Henry Lemare, who started a true organ boom in England and the United States at the beginning of the 20th century with his organ transcriptions of the widest variety of orchestral
works. Sigfrid Karg-Elert and George Thalben-Ball – to name only two – likewise transcribed numerous Wagner works for organ,
following the tastes of the times as well as the possibilities provided by the large Anglo-
American romantic-symphonic concert organs. In addition, the young composer Axel Langmann wrote some variants as well as a concert version of the finale of the Götterdämmerung.
This material supplied the basis for this recording.
On the other hand, it was our idea to use the opportunities provided by technology in a type of playback procedure to get as close to an orchestral sound as possible. It was as if we followed in the footsteps of Glen Gould, who had wanted to use this type of technology to record Richard Strauss’ Metamorphoses on the piano.
Under what conditions did you make this recording?
We had the luxury of being able to work and experiment for seven nights in a row. Other than is usually the case, when a prepared work must be recorded in its full length, the concert version was only the basis of the recording. We decided when we were working which parts of the transcription would be replaced with much more detailed overdubbing of the corresponding score sections. Subsequently, we added everything that wouldn’t have been possible with only two hands and feet. Over 25 hours of registration, over 500 combinations, immediate cutting on location, mutual respect for the abilities and work of the partner: convergence
with Richard Wagner…
FOUR QUESTIONS FOR SOUND ENGINEER MARTIN FISCHER
What recording procedures did you use, and what is special about this production?
The recordings used the 5.1 procedure. Five microphones are placed throughout the room. The big advantage of this procedure over stereo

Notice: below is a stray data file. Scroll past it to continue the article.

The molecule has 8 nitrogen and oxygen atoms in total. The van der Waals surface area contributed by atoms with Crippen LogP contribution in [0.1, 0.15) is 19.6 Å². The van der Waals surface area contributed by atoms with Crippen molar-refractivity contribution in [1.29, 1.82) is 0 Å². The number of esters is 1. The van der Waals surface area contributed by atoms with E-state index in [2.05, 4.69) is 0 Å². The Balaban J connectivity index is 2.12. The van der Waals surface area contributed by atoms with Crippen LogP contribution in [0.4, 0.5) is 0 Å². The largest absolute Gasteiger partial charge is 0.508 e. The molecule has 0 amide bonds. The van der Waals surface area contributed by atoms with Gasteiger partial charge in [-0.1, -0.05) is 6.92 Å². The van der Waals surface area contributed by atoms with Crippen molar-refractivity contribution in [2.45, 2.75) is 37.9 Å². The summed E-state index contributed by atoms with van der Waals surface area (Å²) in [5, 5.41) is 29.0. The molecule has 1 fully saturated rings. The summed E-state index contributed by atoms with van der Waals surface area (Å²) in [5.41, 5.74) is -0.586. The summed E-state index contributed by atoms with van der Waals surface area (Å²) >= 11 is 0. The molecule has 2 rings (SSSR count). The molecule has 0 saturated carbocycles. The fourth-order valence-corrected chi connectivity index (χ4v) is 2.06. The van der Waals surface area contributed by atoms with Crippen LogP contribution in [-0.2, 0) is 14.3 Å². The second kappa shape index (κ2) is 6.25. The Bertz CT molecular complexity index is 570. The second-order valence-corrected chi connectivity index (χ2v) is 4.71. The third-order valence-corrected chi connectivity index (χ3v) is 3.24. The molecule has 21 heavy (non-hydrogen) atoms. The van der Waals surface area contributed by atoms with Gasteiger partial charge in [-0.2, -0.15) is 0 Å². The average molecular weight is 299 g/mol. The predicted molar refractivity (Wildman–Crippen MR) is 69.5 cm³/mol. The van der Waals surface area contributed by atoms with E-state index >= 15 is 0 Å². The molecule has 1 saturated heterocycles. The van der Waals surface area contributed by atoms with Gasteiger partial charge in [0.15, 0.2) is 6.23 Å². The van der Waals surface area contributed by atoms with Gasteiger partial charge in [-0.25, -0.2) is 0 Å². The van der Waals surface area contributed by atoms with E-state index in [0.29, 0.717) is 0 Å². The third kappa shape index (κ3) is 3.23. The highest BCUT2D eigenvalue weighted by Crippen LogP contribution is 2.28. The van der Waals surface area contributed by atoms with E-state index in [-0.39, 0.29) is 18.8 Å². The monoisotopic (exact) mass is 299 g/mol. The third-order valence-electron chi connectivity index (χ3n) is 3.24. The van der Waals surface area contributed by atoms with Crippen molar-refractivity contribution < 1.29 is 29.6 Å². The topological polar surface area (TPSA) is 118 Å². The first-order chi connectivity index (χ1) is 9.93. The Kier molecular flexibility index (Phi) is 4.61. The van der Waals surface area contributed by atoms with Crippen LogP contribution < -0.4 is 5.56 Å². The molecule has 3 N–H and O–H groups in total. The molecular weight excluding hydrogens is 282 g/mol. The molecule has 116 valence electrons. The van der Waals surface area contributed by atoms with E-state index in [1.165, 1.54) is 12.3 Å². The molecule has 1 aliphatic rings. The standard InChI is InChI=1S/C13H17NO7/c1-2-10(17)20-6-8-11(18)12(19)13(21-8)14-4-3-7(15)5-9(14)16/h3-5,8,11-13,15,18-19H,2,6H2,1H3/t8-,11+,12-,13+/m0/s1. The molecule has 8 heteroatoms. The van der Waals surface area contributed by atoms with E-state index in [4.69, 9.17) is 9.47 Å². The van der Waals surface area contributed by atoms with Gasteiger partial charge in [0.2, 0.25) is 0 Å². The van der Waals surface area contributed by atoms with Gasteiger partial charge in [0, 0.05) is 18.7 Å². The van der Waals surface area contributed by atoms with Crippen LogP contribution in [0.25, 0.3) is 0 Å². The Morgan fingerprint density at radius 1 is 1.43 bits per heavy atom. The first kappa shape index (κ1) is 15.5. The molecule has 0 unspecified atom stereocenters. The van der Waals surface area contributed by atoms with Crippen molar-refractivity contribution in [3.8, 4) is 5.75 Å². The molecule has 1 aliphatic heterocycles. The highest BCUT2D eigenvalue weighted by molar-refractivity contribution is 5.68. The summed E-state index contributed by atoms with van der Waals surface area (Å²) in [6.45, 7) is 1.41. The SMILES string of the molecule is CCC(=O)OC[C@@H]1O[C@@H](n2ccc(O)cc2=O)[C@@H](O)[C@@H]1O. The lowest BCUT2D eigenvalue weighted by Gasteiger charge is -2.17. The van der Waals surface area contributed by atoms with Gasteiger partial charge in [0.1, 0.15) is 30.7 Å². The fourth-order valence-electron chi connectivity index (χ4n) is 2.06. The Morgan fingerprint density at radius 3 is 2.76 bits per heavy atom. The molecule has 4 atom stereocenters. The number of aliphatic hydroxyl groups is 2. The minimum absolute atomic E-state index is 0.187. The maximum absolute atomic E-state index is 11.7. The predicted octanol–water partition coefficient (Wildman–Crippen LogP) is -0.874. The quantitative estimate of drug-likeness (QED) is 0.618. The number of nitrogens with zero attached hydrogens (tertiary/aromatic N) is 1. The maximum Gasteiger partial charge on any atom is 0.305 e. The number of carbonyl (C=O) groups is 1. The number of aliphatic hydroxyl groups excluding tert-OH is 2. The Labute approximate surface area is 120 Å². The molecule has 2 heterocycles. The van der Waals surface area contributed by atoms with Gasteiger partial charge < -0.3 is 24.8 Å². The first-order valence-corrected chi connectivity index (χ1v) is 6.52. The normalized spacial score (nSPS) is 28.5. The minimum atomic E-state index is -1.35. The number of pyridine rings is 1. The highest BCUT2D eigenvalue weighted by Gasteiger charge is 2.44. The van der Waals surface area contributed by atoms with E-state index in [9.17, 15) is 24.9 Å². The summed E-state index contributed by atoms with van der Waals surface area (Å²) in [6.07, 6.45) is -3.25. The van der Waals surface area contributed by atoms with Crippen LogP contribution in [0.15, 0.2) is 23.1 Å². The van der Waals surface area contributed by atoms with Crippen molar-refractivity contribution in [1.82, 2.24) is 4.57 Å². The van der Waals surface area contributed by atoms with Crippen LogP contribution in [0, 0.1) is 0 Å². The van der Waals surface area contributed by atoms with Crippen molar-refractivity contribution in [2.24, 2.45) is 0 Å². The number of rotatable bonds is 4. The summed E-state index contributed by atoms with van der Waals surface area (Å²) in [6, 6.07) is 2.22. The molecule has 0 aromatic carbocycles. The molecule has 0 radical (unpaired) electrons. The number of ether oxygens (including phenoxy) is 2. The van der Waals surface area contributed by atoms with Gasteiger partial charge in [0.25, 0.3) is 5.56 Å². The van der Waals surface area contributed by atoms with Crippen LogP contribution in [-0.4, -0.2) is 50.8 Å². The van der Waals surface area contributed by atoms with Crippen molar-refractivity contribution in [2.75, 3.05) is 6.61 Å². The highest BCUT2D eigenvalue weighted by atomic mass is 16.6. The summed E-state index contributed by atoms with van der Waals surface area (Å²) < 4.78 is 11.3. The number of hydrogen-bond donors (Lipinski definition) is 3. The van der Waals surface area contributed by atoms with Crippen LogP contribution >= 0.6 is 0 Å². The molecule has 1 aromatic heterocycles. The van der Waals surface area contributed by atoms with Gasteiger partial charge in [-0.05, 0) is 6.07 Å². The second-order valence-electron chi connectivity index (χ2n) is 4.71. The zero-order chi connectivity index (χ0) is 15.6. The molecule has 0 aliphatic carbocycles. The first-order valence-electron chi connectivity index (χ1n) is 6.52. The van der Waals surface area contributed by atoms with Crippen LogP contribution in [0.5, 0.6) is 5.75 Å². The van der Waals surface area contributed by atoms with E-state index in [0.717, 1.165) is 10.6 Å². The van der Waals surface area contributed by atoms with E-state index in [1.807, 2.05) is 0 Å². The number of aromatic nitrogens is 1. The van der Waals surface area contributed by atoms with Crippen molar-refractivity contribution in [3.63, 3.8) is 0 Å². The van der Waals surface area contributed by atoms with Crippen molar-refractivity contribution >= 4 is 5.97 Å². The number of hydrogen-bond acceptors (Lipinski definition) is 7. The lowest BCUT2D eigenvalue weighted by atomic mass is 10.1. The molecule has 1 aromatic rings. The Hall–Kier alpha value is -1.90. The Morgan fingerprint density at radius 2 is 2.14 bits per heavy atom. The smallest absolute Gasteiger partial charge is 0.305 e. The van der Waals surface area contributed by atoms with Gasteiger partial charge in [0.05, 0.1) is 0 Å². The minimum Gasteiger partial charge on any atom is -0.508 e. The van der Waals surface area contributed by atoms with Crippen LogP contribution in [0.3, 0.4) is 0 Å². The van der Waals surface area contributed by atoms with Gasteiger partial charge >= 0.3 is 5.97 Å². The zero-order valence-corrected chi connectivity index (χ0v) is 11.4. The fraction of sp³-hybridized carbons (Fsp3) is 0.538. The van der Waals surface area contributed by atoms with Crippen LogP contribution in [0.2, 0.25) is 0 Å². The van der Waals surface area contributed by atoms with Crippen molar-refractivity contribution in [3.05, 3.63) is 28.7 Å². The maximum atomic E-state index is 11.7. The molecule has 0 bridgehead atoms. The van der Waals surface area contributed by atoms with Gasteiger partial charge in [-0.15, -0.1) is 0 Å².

is the overwhelming spatial dimension and sense of depth it gives. This is especially true in St. Nikolai in Kiel, where the organs are located
across from each other and the listener “sits” between the instruments.
The special feature of this production is the use of the so-called “overdubbing procedure”.
This means that a number of recordings of the organ with its various voicings and registrations
were played one after another and then placed on top of each other. Although this procedure is used every day in pop music production, it has never been used in classical music or for organ recordings, as far as I know. But without this method, it wouldn’t have been possible to be the “Lord of the Ring” with the density of this score – and we would have had to restrict ourselves to the limits of transcriptions.
This technique allowed us to create an orchestral adaptation that can’t be realized live unless one has five organists at five consoles
in a room with ten organs.
Was it acoustically pro-blematic to “catch” two different instruments?
St. Nikolai’s turned out to be acoustically very well balanced. The microphones
were placed in the middle of the room; the listener sits in the “crossfire” between the two instruments.
How did you prepare for this project?
I had had the idea of recording the Ring on organ for a long time, but Hansjörg Albrecht was the first organist I found who was “crazy”